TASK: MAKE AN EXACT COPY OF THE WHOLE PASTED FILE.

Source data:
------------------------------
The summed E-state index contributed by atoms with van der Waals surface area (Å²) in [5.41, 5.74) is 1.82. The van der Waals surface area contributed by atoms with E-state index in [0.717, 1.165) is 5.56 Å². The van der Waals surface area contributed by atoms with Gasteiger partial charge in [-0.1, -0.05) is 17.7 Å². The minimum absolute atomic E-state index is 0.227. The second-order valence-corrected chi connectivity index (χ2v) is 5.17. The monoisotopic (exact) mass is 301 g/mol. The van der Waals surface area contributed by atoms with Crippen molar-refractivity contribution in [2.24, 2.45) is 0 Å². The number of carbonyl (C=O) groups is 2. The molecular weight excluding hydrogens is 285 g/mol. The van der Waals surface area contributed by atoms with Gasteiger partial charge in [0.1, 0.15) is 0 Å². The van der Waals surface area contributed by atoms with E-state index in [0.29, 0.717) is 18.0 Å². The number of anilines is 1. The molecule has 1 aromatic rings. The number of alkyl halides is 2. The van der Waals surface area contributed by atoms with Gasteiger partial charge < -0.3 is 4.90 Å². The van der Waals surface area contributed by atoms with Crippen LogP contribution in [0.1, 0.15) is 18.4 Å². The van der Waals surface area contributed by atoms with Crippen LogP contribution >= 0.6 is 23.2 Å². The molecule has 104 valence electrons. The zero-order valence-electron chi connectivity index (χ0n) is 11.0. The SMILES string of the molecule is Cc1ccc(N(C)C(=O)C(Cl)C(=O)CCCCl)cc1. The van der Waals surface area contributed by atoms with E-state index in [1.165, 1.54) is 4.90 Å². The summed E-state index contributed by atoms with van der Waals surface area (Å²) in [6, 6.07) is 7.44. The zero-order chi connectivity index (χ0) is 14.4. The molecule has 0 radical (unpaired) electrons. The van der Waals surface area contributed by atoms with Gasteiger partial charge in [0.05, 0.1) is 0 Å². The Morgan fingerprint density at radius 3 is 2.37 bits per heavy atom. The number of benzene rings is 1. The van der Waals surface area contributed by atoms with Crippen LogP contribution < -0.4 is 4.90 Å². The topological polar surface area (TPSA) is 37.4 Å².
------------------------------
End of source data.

The summed E-state index contributed by atoms with van der Waals surface area (Å²) in [5.41, 5.74) is 1.82. The van der Waals surface area contributed by atoms with E-state index in [0.717, 1.165) is 5.56 Å². The van der Waals surface area contributed by atoms with Gasteiger partial charge in [-0.1, -0.05) is 17.7 Å². The minimum absolute atomic E-state index is 0.227. The second-order valence-corrected chi connectivity index (χ2v) is 5.17. The monoisotopic (exact) mass is 301 g/mol. The van der Waals surface area contributed by atoms with Crippen molar-refractivity contribution in [2.24, 2.45) is 0 Å². The number of carbonyl (C=O) groups is 2. The molecular weight excluding hydrogens is 285 g/mol. The van der Waals surface area contributed by atoms with Gasteiger partial charge in [0.1, 0.15) is 0 Å². The van der Waals surface area contributed by atoms with E-state index in [0.29, 0.717) is 18.0 Å². The number of anilines is 1. The molecule has 1 aromatic rings. The number of alkyl halides is 2. The van der Waals surface area contributed by atoms with Gasteiger partial charge < -0.3 is 4.90 Å². The van der Waals surface area contributed by atoms with Crippen LogP contribution in [0.1, 0.15) is 18.4 Å². The van der Waals surface area contributed by atoms with Crippen LogP contribution >= 0.6 is 23.2 Å². The molecule has 104 valence electrons. The zero-order valence-electron chi connectivity index (χ0n) is 11.0. The SMILES string of the molecule is Cc1ccc(N(C)C(=O)C(Cl)C(=O)CCCCl)cc1. The van der Waals surface area contributed by atoms with E-state index in [1.165, 1.54) is 4.90 Å². The summed E-state index contributed by atoms with van der Waals surface area (Å²) in [6, 6.07) is 7.44. The zero-order chi connectivity index (χ0) is 14.4. The molecule has 0 radical (unpaired) electrons. The van der Waals surface area contributed by atoms with Gasteiger partial charge in [0.05, 0.1) is 0 Å². The Morgan fingerprint density at radius 3 is 2.37 bits per heavy atom. The number of benzene rings is 1. The van der Waals surface area contributed by atoms with Crippen LogP contribution < -0.4 is 4.90 Å². The topological polar surface area (TPSA) is 37.4 Å².